Hold Sacred Our Humanity: A Conversation with Abiodun Oyewole




The poet or the revolutionary is there to articulate the necessity, but until the people themselves apprehend it, nothing can happen. […] Perhaps it can’t be done without the poet, but it certainly can’t be done without the people. The poet and the people get on generally very badly, and yet they need each other.

— James Baldwin

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ABIODUN OYEWOLE is one of the founding members of The Last Poets, often considered to be the first hip-hop group. The appropriately named group, founded in 1968, can also be seen as the bridge between the Harlem Renaissance and hip-hop. Rolling Stone freelancer Jason Ankeny wrote, “With their politically charged raps, taut rhythms, and dedication to raising African-American consciousness, The Last Poets almost single-handedly laid the groundwork for the emergence of hip-hop.” Abiodun’s collected poems were published in 2014, as Branches of the Tree of Life, and he has a new poetry collection, Naked, due out in October from 2Leaf Press that deals with self-love, forgiveness, lost love, survival, and cultural identity.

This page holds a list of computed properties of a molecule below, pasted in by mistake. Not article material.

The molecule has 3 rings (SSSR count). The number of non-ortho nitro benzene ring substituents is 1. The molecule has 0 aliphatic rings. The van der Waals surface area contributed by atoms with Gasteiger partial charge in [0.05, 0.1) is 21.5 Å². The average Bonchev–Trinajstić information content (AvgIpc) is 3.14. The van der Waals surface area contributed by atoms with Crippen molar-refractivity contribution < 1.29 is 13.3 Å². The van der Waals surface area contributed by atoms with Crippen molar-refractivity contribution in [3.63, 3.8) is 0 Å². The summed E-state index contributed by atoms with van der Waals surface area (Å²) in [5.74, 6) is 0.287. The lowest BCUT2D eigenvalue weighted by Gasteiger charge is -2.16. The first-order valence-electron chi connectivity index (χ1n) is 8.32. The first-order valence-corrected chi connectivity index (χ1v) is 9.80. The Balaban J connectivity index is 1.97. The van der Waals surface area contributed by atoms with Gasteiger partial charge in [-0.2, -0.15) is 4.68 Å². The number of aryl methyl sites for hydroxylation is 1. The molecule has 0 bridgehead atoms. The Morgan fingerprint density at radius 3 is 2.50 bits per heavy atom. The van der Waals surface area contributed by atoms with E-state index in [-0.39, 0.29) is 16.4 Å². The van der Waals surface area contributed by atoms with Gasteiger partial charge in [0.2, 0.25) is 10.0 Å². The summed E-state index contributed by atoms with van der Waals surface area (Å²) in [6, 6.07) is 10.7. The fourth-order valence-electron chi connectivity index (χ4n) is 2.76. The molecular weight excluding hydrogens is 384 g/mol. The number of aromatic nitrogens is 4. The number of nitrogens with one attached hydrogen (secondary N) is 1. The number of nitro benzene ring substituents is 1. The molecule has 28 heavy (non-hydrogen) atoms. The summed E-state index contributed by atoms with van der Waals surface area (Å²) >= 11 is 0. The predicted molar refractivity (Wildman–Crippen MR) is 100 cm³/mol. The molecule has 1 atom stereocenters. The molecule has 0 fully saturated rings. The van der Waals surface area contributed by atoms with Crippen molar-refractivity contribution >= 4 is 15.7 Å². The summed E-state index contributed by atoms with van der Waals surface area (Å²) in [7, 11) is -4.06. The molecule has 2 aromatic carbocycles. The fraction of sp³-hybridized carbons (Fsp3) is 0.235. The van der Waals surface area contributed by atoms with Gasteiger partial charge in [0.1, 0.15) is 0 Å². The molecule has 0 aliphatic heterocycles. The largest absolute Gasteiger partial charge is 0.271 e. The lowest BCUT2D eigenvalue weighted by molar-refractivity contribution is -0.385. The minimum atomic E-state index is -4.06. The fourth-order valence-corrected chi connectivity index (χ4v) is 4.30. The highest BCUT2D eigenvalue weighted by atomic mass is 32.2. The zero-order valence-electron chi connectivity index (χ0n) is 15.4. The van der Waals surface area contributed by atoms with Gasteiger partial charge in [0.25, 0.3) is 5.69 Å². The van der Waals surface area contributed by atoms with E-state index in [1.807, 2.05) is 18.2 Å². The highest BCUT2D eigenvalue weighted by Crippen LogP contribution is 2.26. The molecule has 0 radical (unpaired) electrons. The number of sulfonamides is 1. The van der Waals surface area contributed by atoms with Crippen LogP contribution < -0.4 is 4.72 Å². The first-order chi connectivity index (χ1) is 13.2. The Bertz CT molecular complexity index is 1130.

Milton Bowens, “Multiculturalism”

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PATRICK HOWELL: Abiodun, some of your words from a 2016 interview I did with you seem sager than ever:

Yes, we are at war in America. It’s a spiritual war and it’s been going on for a long time. It has picked up steam recently, but we have always been at war. That war will continue until we realize we are one race — the human race.

I honestly believe that something good is going to come out of Trump. You have to have a balance. I do believe there will be a balance. I don’t know what angle it will come in. I do see us coming together as a people. We actually come together and make it possible for some change by galvanizing. We have power. I do expect us to have that fortitude. Our strength is unquestionable. 

You predicted the protests and our current moment with startling accuracy. I see the Black Lives Matter protests in the aftermath of George Floyd and the rainbow of young Americans coming together in your prescient comments. What do you see for America in the 21st century and, more immediately, in the forthcoming presidential election?